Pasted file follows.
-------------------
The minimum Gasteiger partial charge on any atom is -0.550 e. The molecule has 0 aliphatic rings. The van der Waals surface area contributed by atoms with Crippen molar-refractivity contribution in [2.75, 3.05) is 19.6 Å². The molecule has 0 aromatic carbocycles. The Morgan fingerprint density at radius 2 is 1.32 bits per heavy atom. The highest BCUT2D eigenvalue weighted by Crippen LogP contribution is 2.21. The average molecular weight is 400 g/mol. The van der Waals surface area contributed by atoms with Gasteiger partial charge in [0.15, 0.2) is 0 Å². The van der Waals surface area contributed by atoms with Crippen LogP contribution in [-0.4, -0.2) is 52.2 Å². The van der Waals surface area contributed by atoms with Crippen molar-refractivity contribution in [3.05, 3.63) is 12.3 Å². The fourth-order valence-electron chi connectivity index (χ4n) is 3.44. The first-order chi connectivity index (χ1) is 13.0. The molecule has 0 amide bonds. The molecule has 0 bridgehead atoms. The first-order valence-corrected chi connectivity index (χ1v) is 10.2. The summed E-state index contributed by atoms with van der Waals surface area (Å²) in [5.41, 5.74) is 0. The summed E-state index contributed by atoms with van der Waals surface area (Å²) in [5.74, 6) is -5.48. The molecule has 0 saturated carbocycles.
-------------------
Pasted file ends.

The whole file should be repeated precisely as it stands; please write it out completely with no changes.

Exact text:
The minimum Gasteiger partial charge on any atom is -0.550 e. The molecule has 0 aliphatic rings. The van der Waals surface area contributed by atoms with Crippen molar-refractivity contribution in [2.75, 3.05) is 19.6 Å². The molecule has 0 aromatic carbocycles. The Morgan fingerprint density at radius 2 is 1.32 bits per heavy atom. The highest BCUT2D eigenvalue weighted by Crippen LogP contribution is 2.21. The average molecular weight is 400 g/mol. The van der Waals surface area contributed by atoms with Gasteiger partial charge in [0.15, 0.2) is 0 Å². The van der Waals surface area contributed by atoms with Crippen LogP contribution in [-0.4, -0.2) is 52.2 Å². The van der Waals surface area contributed by atoms with Crippen molar-refractivity contribution in [3.05, 3.63) is 12.3 Å². The fourth-order valence-electron chi connectivity index (χ4n) is 3.44. The first-order chi connectivity index (χ1) is 13.0. The molecule has 0 amide bonds. The molecule has 0 bridgehead atoms. The first-order valence-corrected chi connectivity index (χ1v) is 10.2. The summed E-state index contributed by atoms with van der Waals surface area (Å²) in [5.41, 5.74) is 0. The summed E-state index contributed by atoms with van der Waals surface area (Å²) in [5.74, 6) is -5.48. The molecule has 0 saturated carbocycles.